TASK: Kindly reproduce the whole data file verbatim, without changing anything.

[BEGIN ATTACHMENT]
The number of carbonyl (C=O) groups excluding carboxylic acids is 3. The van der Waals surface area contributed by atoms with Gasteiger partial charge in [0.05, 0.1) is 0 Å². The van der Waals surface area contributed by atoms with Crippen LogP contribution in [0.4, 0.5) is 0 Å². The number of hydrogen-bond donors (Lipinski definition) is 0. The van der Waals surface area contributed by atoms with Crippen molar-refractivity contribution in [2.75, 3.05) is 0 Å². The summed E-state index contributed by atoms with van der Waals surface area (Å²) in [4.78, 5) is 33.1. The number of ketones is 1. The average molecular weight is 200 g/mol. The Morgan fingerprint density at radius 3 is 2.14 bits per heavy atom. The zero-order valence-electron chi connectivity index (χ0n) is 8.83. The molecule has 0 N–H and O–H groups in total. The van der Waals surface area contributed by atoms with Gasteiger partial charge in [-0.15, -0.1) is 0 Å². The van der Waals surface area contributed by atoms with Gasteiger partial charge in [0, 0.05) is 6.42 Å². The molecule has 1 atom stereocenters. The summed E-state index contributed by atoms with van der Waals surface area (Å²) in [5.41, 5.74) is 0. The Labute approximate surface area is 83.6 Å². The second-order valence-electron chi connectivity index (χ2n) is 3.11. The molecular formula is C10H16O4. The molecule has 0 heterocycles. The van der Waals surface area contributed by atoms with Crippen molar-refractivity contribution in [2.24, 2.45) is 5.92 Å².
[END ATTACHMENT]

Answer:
The number of carbonyl (C=O) groups excluding carboxylic acids is 3. The van der Waals surface area contributed by atoms with Gasteiger partial charge in [0.05, 0.1) is 0 Å². The van der Waals surface area contributed by atoms with Crippen LogP contribution in [0.4, 0.5) is 0 Å². The number of hydrogen-bond donors (Lipinski definition) is 0. The van der Waals surface area contributed by atoms with Crippen molar-refractivity contribution in [2.75, 3.05) is 0 Å². The summed E-state index contributed by atoms with van der Waals surface area (Å²) in [4.78, 5) is 33.1. The number of ketones is 1. The average molecular weight is 200 g/mol. The Morgan fingerprint density at radius 3 is 2.14 bits per heavy atom. The zero-order valence-electron chi connectivity index (χ0n) is 8.83. The molecule has 0 N–H and O–H groups in total. The van der Waals surface area contributed by atoms with Gasteiger partial charge in [-0.15, -0.1) is 0 Å². The van der Waals surface area contributed by atoms with Gasteiger partial charge in [0, 0.05) is 6.42 Å². The molecule has 1 atom stereocenters. The summed E-state index contributed by atoms with van der Waals surface area (Å²) in [5.41, 5.74) is 0. The Labute approximate surface area is 83.6 Å². The second-order valence-electron chi connectivity index (χ2n) is 3.11. The molecular formula is C10H16O4. The molecule has 0 heterocycles. The van der Waals surface area contributed by atoms with Crippen molar-refractivity contribution in [2.24, 2.45) is 5.92 Å².